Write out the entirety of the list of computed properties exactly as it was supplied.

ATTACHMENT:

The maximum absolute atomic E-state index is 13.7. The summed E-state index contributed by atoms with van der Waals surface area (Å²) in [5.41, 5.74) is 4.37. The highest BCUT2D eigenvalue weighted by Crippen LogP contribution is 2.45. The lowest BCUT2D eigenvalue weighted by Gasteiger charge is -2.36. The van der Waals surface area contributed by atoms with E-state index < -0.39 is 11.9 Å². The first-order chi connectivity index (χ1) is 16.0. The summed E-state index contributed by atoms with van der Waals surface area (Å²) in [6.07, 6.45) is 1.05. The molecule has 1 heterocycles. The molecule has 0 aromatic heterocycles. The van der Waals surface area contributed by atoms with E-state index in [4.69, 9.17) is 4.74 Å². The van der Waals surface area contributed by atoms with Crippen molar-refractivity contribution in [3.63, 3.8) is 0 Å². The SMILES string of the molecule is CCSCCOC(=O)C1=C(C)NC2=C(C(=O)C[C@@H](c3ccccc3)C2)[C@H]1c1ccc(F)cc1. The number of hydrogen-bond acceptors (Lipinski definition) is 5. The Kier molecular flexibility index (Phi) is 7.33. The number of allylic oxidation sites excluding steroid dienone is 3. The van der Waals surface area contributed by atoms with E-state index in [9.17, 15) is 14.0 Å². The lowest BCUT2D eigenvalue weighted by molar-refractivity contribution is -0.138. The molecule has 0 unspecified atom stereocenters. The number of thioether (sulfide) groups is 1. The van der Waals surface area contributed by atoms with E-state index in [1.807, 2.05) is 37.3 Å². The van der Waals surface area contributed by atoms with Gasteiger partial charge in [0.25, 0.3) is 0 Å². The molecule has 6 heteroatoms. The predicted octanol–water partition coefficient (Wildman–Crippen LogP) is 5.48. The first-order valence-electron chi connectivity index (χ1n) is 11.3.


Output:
The maximum absolute atomic E-state index is 13.7. The summed E-state index contributed by atoms with van der Waals surface area (Å²) in [5.41, 5.74) is 4.37. The highest BCUT2D eigenvalue weighted by Crippen LogP contribution is 2.45. The lowest BCUT2D eigenvalue weighted by Gasteiger charge is -2.36. The van der Waals surface area contributed by atoms with E-state index < -0.39 is 11.9 Å². The first-order chi connectivity index (χ1) is 16.0. The summed E-state index contributed by atoms with van der Waals surface area (Å²) in [6.07, 6.45) is 1.05. The molecule has 1 heterocycles. The molecule has 0 aromatic heterocycles. The van der Waals surface area contributed by atoms with E-state index in [4.69, 9.17) is 4.74 Å². The van der Waals surface area contributed by atoms with Crippen molar-refractivity contribution in [3.63, 3.8) is 0 Å². The SMILES string of the molecule is CCSCCOC(=O)C1=C(C)NC2=C(C(=O)C[C@@H](c3ccccc3)C2)[C@H]1c1ccc(F)cc1. The number of hydrogen-bond acceptors (Lipinski definition) is 5. The Kier molecular flexibility index (Phi) is 7.33. The number of allylic oxidation sites excluding steroid dienone is 3. The van der Waals surface area contributed by atoms with E-state index in [9.17, 15) is 14.0 Å². The lowest BCUT2D eigenvalue weighted by molar-refractivity contribution is -0.138. The molecule has 0 unspecified atom stereocenters. The number of thioether (sulfide) groups is 1. The van der Waals surface area contributed by atoms with E-state index in [1.807, 2.05) is 37.3 Å². The van der Waals surface area contributed by atoms with Gasteiger partial charge in [0.25, 0.3) is 0 Å². The molecule has 6 heteroatoms. The predicted octanol–water partition coefficient (Wildman–Crippen LogP) is 5.48. The first-order valence-electron chi connectivity index (χ1n) is 11.3.